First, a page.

NCAA Division I men’s basketball coaches have been granted greater latitude in their recruiting efforts by the NCAA. Coaches are now able to send unlimited text messages and make unlimited calls to all potential recruits who have completed their sophomore year of high school. The new NCAA rules also authorize coaches to supplement their direct text and phone contact by sending private messages to recruits through social media sources such as Facebook and Twitter.
The new effort is a step towards streamlining the NCAA manual, which forbade “text recruiting” and limited coaches to one phone call to a recruit each month. Recruiting by text messages was limited by the NCAA five years ago in reaction to reports of excessive use by coaches. High school athletes were being inundated with a constant barrage of communications from coaches, which caused athletes to incur extraordinary cell phone usage charges. Advances in technology and the increased use of single-priced, unlimited cell phone service plans encouraged the NCAA to rethink its communication prohibition. Men’s basketball is the only NCAA sport to adopt the new rule.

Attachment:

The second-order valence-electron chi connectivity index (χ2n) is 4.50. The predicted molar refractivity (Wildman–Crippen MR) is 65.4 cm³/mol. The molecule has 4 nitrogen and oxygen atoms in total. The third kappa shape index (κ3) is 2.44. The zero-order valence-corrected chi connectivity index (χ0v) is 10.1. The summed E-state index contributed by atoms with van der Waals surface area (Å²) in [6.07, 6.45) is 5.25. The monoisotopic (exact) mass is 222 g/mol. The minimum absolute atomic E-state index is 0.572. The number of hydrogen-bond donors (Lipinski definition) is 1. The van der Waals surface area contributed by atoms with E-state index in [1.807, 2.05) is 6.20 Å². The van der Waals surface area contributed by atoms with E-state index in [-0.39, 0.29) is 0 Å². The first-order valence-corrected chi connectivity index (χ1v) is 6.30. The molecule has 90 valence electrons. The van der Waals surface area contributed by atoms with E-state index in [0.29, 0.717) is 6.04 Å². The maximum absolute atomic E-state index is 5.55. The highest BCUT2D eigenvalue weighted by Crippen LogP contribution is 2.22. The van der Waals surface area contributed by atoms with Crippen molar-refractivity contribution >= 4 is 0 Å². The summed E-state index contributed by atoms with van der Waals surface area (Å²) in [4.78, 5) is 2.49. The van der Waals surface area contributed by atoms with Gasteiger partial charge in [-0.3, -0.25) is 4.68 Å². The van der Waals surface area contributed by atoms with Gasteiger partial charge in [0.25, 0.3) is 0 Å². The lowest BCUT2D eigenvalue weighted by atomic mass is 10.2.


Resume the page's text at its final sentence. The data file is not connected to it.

Missouri Athletic Director Mike Alden, the current Chair of the NCAA Division I Leadership Council who adopted the new rule, stated, “The Leadership Council recognized the evolving nature of communication with students as well as the importance of building solid relationships with prospective student athletes. It appeared that we had previously regulated ourselves away from that relationship building…, unintentionally allowing third parties greater access than our coaches.”
The NCAA also believes that the new rule effectively will eliminate the need to enforce inadvertent recruiting violations. No longer will secondary rules violations be found, for example, when an assistant coach improperly responded to a text from a recruit who had expressed his condolences following the death of the coach’s dad or when a coach accidentally contacted a recruit a second time in one month because he forgot to record the first call on his recruiting call record sheet.
While many coaches welcome the change and look forward to an era of recruiting deregulation, others voice concern that unbridled contact between coaches and student-athletes could lead to an onslaught of unwanted communication to high school recruits.